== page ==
To me, being 'professional' has meant striving for excellence at my everyday job. Until I attended Command and Staff Course at the Australian War College last year, I did not appreciate that being good at my job was not the same as being a military professional. The course broadened my understanding; being a professional requires one to embrace continual learning in all aspects of the profession. I became conscious that through professional mastery, individuals, even those in junior roles, can influence organisational outcomes beyond their job.
Professional mastery relies on an individual’s continual commitment to challenge the status quo. Going into the course, I was expecting to be given transactional skills to enhance my job performance. Initially, it was frustrating not seeing how writing academic essays about philosophical topics was going to help me do that. Gradually, I enjoyed being challenged to think critically and strategically such that it enhanced my ability to look beyond the obvious. This experience gave me a fresh perspective that the course was not an end in itself but instead a means to instil a desire to invest in continuous professional education.
As a continuation of professional education from the War College, I was given a book: The Enlightened Soldier by Charles Edward White. The book is about a prominent military reformer from the 1700s, Gerhard Johann David von Scharnhorst. Known as the architect of the Prussian German general staff system, he led a reorganisation of the Prussian military higher command and military education system. He amalgamated individual intellect, or enlightenment, with structural reforms that resulted in the Prussian army's remarkable recovery from its catastrophic defeat just six years earlier. The book reinforced my views on professional mastery and helped me see its application in achieving practical outcomes.
A quote from Immanuel Kant in the first chapter of the book particularly captured me. Kant describes enlightenment as 'man's emergence from his self-imposed nonage'. While harsh, Kant rightly asserts that the majority of us suffer from self-imposed constraints on developing professional mastery by refusing to use our own mind 'without guidance from another'. In other words, a genuine desire to be enlightened is required to achieve professional mastery. The laziness and cowardice that Kant refers to as 'nonage' explains how blind obedience to the status quo restricts our progression to advancement.
Scharnhorst demonstrated that individual intellect through professional mastery is essential to a military’s success. Professional mastery stimulates innovation when investing in high-cost military technology is not viable. Through innovation in areas such as operational concepts, organisational structure and astute acquisition decisions, our military can still maintain its edge. Conversely, without professional mastery, we are at the risk of frittering away precious national resources and ultimately losing the influence we have long enjoyed in the region.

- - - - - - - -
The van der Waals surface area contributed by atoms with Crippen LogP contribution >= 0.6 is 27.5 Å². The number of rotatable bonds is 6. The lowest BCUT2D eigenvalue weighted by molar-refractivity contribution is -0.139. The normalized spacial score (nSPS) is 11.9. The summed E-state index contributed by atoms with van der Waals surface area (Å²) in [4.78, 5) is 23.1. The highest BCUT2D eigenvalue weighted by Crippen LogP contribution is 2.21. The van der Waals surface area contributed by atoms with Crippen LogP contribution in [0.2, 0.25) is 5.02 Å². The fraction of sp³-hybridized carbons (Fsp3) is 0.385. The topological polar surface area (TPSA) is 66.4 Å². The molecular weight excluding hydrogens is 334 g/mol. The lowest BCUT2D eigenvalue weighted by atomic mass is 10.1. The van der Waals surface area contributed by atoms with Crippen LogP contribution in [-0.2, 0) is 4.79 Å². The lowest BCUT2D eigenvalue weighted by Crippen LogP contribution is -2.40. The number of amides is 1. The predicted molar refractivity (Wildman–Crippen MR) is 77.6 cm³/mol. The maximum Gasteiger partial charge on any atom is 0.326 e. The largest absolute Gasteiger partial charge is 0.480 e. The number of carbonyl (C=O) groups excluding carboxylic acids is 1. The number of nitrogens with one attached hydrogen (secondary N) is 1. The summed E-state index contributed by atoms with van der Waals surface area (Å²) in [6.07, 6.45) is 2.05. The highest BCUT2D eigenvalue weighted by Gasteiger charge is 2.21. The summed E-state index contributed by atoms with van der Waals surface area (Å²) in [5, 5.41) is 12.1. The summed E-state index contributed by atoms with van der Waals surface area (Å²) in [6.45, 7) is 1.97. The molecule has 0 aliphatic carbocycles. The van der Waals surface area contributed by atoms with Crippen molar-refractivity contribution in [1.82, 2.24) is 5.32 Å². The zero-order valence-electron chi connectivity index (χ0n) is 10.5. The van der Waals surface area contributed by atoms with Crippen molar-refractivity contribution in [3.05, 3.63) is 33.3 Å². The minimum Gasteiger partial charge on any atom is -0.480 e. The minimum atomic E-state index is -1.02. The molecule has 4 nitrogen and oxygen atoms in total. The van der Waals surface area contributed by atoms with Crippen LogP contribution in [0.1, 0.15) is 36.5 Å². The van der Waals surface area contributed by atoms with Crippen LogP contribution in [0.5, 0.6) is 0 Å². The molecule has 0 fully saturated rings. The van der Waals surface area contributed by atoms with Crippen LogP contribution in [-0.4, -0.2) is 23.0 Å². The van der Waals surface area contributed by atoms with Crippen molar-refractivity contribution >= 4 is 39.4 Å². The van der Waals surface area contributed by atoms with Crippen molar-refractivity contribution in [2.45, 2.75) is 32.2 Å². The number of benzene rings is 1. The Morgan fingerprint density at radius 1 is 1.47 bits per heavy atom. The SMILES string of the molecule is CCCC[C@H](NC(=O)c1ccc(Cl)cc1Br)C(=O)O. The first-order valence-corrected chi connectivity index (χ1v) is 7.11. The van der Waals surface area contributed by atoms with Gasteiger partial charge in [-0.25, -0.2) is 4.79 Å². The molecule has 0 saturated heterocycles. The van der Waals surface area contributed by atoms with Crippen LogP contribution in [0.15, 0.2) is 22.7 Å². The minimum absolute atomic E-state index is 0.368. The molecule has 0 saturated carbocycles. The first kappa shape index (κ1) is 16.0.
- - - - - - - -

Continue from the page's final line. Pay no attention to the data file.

Scharnhorst points out the various external factors such as political, social, moral and economic considerations that influence military operations. While the military may not control these external factors, professional mastery will prepare us to best contribute to the bounds of these factors. Technology alone does not guarantee military success; it is the professional ability of our military members that will exploit our current capability platforms to their fullest.
Scharnhorst, owing to his professional mastery, sensed a new way of war through analysis of the French use of combined arms. Scharnhorst adopted the concept and revolutionised the Prussian military through the application of this innovative approach. He could foresee that the development of a professionally educated general staff corps would give the commander superior decision-making capability through a co-ordinated and unified approach. Reading through Scharnhorst’s experience, it is evident that we need to prioritise strategic alignment across services and domains through co-ordination and broader consultation.
Importantly, benefits from military change initiatives take a long time to take effect. Scharnhorst has shown us the repercussions when militaries are caught off-guard and consequently ill-prepared to meet the evolving strategic context. Recent reforms to our joint professional military education, including revamp of the Australian War College curriculum, provide us with a head start to meet tomorrow’s challenges. However, a genuine commitment to the profession of arms is required from each one of us for reforms to be effective in time.
Scharnhorst was a strong proponent of a continuous inquiry-based study of war that embraced debate and open exchange of ideas. We are fortunate to be part of an organisation that encourages discussion and debate of new concepts and innovations in warfare. Our inquiry-based joint professional military education, supported by initiatives such as online learning hubs and discussion forums, provides individuals from across Defence, irrespective of experience or rank, opportunities to challenge the status quo and contribute to the collective mastery of war.
Through professional mastery, individuals can influence organisational outcomes so that we are best prepared to anticipate and respond to future conflicts. However, professional mastery requires a career-long commitment to joint professional military education that cannot be gained through training courses alone. Professional mastery involves an attitude of introspection, inquisitiveness and a desire to make a difference.